Familial Hypercholesterolemia (FH)

Familial Hypercholesterolemia (FH) is an autosomal dominant genetic disorder characterized by the high circulating levels of LDL cholesterol (LDL-C) caused by alterations in the lipoprotein metabolism. Patients with FH have a 20X higher risk of premature cardiovascular diseases as result of high concentrations of LDL-C. If left untreated, men have a 50% risk of having a heart attack by age 50. Untreated women have a 30% risk by age 60.

Although diet and lifestyle are important, they are not the cause of high LDL. FH is caused by mutations mainly in LDLR, APOB, PCSK9, STAP1 and LDLRAP1 genes resulting in elevated levels of LDL-C in plasma and consequent deposition in tendons and arteries. More than 90 % of the FH patients present mutations in LDL receptor (LDLR) gene.

 

About 1 in 250 people worldwide have FH.  The diagnosis rate is about only about 10%.

FH runs in families. If one parent has FH, each child has a 50% chance of having FH.

High levels of LDL-C contribute to premature morbidity and mortality from coronary heart disease (CHD).

Early diagnosis and appropriate follow-up can significantly reduce the risk of CHD events.

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LipoGene

An actionable test to prevent or reduce FH disease burden. LipoGene identifies family members that should receive closer medical attention and it is the only way to diagnose the disease before clinical signs and symptoms appear.

Benefits of testing for Familial Hypercholesterolemia

  • Primary and cascade screening of suspected family members with FH have shown clinical utility
  • Medical doctors can advise on lifestyle modifications and therapeutics to reduce cardiovascular heart disease or atherosclerosis
  • Genetic testing increases the patient’s adhesion to therapeutic measures and healthier lifestyles.
  • Asymptomatic individuals with positive genetic testing can receive proper medical treatment.

 

Genetic Panel

The FH genetic test includes the evaluation of over 167 genetic variants in:

  • 5 genes associated with FH: LDLR, APOB, PCSK9, LDLRAP1, STAP1
  • 1 gene associated with cardiovascular risk: APOE

 

International Medical Guidelines

Genetic testing is recommended by several renowned international organizations, such as the European Society of Cardiology, the European Society of Atherosclerosis, NICE and World Health Organization.

According to European Society of Cardiology/European Society of Atherosclerosis:

“For the diagnosis of specific genetic hyperlipidaemias, genotyping of apolipoprotein E (APOE) and of genes associated with FH may be considered. Tools for genetic screening in families with FH are now available and should be used in specialized clinics.” [3] “Several methods with different sensitivity and specificity have been developed for the clinical diagnosis of FH, but the ‘gold standard’ is a combination of clinical and biochemical factors and the presence of a detectable disease-causing DNA change, which gives the highest clinical utility.” [4]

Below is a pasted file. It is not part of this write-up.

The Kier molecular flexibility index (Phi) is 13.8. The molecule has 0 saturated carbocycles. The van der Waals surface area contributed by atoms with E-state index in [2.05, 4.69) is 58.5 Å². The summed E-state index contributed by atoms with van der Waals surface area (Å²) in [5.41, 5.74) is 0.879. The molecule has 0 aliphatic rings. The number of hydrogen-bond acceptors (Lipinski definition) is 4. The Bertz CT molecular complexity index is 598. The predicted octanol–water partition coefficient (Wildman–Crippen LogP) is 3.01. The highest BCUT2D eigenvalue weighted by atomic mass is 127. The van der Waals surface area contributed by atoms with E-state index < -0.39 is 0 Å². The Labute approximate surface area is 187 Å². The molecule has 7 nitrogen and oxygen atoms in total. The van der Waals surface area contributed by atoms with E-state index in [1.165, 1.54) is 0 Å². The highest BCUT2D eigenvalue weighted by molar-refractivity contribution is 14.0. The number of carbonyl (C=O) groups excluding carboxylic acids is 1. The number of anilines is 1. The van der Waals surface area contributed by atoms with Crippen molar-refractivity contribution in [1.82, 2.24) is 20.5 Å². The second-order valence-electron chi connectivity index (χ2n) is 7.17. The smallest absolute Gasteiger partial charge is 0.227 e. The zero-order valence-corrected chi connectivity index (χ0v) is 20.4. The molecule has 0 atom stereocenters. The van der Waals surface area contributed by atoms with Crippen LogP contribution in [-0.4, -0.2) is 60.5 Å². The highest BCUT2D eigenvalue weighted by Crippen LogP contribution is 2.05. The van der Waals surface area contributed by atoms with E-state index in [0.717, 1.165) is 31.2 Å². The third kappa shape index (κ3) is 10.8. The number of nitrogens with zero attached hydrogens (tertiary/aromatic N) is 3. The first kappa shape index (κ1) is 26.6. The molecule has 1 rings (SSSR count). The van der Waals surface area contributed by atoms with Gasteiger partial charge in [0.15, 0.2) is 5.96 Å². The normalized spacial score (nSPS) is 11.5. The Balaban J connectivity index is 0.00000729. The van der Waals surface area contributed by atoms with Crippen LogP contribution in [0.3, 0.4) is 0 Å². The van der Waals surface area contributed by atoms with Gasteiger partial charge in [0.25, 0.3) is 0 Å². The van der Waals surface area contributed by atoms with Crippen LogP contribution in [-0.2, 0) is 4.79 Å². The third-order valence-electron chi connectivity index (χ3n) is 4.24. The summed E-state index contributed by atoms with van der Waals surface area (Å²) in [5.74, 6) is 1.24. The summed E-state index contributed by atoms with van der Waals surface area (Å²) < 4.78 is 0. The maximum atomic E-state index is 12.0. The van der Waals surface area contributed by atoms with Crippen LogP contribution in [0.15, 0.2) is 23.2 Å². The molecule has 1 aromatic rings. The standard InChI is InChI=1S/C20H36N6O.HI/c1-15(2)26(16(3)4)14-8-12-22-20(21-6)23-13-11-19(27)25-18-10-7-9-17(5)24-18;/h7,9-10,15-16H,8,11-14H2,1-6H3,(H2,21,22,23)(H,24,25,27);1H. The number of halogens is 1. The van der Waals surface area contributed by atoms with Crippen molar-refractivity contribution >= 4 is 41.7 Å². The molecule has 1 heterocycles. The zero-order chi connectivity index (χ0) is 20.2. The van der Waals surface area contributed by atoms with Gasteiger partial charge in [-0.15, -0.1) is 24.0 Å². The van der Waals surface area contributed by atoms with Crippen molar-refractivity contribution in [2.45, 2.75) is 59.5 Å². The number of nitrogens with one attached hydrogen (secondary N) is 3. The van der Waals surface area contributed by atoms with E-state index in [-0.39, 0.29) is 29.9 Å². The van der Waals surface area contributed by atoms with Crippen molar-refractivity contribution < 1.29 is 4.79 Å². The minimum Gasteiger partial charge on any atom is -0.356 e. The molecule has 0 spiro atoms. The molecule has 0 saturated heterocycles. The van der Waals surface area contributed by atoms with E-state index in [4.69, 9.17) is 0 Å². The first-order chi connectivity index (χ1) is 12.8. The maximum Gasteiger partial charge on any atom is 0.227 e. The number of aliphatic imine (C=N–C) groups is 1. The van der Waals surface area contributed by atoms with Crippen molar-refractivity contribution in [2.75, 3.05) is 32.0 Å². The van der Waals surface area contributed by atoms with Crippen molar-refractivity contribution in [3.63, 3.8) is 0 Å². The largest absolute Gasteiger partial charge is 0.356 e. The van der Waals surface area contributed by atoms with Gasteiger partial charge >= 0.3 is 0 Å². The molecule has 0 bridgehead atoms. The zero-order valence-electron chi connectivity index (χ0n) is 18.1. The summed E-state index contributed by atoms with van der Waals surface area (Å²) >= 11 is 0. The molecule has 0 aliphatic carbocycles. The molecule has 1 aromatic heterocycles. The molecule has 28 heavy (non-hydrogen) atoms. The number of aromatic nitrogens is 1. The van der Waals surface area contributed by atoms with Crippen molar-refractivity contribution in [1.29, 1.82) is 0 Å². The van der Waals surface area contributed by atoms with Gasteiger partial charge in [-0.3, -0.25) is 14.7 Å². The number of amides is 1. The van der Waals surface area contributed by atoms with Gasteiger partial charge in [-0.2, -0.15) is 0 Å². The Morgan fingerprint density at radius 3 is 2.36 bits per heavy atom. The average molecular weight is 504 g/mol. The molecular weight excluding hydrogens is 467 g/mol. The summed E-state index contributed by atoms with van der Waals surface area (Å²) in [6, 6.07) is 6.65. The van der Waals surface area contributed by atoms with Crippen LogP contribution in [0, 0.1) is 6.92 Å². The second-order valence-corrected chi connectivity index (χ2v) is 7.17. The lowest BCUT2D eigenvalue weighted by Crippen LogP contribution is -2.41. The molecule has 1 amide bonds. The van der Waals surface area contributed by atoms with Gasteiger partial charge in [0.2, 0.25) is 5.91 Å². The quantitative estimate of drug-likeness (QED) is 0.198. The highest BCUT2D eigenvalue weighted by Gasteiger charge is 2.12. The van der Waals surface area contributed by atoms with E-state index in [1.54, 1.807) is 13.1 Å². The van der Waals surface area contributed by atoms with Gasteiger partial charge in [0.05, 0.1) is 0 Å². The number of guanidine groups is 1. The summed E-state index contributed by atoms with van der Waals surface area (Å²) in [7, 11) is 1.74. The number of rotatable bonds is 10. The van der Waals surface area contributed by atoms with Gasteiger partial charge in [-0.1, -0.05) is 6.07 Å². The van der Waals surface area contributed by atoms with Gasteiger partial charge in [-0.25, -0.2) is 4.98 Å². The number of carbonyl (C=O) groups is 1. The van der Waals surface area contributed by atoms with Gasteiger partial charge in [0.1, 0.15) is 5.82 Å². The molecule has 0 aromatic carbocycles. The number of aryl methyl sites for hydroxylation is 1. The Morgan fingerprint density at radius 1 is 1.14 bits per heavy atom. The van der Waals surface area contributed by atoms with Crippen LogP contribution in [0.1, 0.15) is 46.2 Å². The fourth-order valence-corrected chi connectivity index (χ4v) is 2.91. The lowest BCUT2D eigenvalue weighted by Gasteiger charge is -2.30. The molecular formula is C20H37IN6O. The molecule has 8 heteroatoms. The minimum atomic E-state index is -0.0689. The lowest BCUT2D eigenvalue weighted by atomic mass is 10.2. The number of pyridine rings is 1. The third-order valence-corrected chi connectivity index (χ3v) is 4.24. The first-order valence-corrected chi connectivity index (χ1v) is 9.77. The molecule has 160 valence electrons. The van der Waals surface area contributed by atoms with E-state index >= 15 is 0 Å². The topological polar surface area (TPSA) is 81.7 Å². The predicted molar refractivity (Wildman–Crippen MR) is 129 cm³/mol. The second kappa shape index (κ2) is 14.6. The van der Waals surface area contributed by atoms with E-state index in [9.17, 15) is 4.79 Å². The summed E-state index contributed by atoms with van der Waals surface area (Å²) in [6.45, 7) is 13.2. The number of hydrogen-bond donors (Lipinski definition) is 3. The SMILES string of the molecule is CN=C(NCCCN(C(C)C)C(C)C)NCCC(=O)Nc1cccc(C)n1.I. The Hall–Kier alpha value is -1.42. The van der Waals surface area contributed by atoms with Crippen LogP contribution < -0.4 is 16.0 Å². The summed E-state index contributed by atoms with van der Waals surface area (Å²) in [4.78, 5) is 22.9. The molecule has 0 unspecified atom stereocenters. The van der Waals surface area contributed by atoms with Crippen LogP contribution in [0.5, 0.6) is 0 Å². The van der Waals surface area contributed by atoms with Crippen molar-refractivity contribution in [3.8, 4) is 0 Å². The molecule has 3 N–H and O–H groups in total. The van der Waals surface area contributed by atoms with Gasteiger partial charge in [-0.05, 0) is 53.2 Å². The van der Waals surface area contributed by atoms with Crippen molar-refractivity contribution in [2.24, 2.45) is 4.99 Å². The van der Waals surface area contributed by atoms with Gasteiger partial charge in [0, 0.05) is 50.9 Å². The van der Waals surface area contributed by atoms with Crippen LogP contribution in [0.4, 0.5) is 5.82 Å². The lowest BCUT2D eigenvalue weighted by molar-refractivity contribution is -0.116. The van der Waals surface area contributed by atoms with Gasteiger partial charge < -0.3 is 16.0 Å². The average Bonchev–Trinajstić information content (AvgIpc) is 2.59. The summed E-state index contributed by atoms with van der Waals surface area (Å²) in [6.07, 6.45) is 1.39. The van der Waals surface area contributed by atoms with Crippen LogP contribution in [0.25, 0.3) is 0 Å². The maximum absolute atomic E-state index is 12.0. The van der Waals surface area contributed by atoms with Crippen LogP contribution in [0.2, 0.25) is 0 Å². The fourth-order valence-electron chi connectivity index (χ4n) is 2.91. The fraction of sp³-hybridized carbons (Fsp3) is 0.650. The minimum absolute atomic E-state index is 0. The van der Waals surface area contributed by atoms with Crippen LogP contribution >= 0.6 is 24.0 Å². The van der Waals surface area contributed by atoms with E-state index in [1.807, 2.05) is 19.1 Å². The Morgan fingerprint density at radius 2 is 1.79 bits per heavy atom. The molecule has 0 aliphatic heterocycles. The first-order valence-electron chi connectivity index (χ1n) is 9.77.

According to National Institute for Health and Care Excellence:

“Cascade testing using a combination of DNA testing and LDL-C concentration measurement is recommended to identify affected relatives of those index individuals with a clinical diagnosis of FH. This should include at least the first- and second- and, when possible, third-degree biological relatives.” [5]

According to World Health Organization:

“Large-scale family screening and genetic testing have shown to be highly effective in identifying currently untreated patients.”[6]

 

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Sample Report

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References

[1]: Nordestgaard, Børge G., et al. “Familial hypercholesterolaemia is underdiagnosed and undertreated in the general population: guidance for clinicians to prevent coronary heart disease Consensus Statement of the European Atherosclerosis Society.” European heart journal 34.45 (2013): 3478-3490.
[2]: Wald, David S., Jonathan P. Bestwick, and Nicholas J. Wald. “Child-parent screening for familial hypercholesterolaemia: screening strategy based on a meta-analysis.” MBJ 335.7620 (2007): 599.
[3]: 2016 ESC/EAS Guidelines for the management of dyslipidaemias. European Heart Journal (2016) 37 (39): 2999-3058
[4]: European guidelines on cardiovascular disease prevention in clinical practice: executive summary. Eur Heart J (2007) 28 (19): 2375-2414.
[5]: NICE Clinical Guideline 71 – Identification and management of familial hypercholesterolaemia. http://www.nice.org.uk/guidance/CG71
[6]: World Health Organization. Familial hypercholesterolemia—report of a second WHO Consultation. Geneva, Switzerland: World Health Organization, 1999. (WHO publication no. WHO/HGN/FH/CONS/99.2)
[7] The genetics and screening of familial hypercholesterolaemia. J Biomed Sci. 2016; 23: 39.

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